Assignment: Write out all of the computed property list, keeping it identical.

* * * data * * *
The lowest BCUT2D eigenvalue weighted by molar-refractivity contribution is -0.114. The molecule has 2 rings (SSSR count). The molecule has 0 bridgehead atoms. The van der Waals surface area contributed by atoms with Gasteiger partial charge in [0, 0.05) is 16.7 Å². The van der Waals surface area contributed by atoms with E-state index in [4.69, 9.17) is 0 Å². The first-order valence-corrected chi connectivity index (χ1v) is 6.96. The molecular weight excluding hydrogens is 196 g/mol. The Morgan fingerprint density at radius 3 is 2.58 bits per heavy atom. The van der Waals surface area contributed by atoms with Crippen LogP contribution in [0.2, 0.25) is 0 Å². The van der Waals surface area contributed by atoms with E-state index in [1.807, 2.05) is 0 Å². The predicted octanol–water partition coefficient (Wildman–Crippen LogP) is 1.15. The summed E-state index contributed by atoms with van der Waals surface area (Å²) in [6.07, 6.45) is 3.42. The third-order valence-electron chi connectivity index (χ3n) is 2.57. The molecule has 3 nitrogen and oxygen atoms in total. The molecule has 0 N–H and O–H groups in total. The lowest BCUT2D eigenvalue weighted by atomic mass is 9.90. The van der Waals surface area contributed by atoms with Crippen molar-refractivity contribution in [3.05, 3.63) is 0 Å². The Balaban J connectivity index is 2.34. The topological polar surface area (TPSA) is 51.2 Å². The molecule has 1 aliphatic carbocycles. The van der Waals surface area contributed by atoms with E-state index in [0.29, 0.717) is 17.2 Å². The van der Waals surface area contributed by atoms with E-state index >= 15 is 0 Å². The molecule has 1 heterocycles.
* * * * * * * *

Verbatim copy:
The lowest BCUT2D eigenvalue weighted by molar-refractivity contribution is -0.114. The molecule has 2 rings (SSSR count). The molecule has 0 bridgehead atoms. The van der Waals surface area contributed by atoms with Gasteiger partial charge in [0, 0.05) is 16.7 Å². The van der Waals surface area contributed by atoms with E-state index in [4.69, 9.17) is 0 Å². The first-order valence-corrected chi connectivity index (χ1v) is 6.96. The molecular weight excluding hydrogens is 196 g/mol. The Morgan fingerprint density at radius 3 is 2.58 bits per heavy atom. The van der Waals surface area contributed by atoms with Crippen LogP contribution in [0.2, 0.25) is 0 Å². The van der Waals surface area contributed by atoms with E-state index in [1.807, 2.05) is 0 Å². The predicted octanol–water partition coefficient (Wildman–Crippen LogP) is 1.15. The summed E-state index contributed by atoms with van der Waals surface area (Å²) in [6.07, 6.45) is 3.42. The third-order valence-electron chi connectivity index (χ3n) is 2.57. The molecule has 3 nitrogen and oxygen atoms in total. The molecule has 0 N–H and O–H groups in total. The lowest BCUT2D eigenvalue weighted by atomic mass is 9.90. The van der Waals surface area contributed by atoms with Crippen molar-refractivity contribution in [3.05, 3.63) is 0 Å². The Balaban J connectivity index is 2.34. The topological polar surface area (TPSA) is 51.2 Å². The molecule has 1 aliphatic carbocycles. The van der Waals surface area contributed by atoms with E-state index in [0.29, 0.717) is 17.2 Å². The van der Waals surface area contributed by atoms with E-state index >= 15 is 0 Å². The molecule has 1 heterocycles.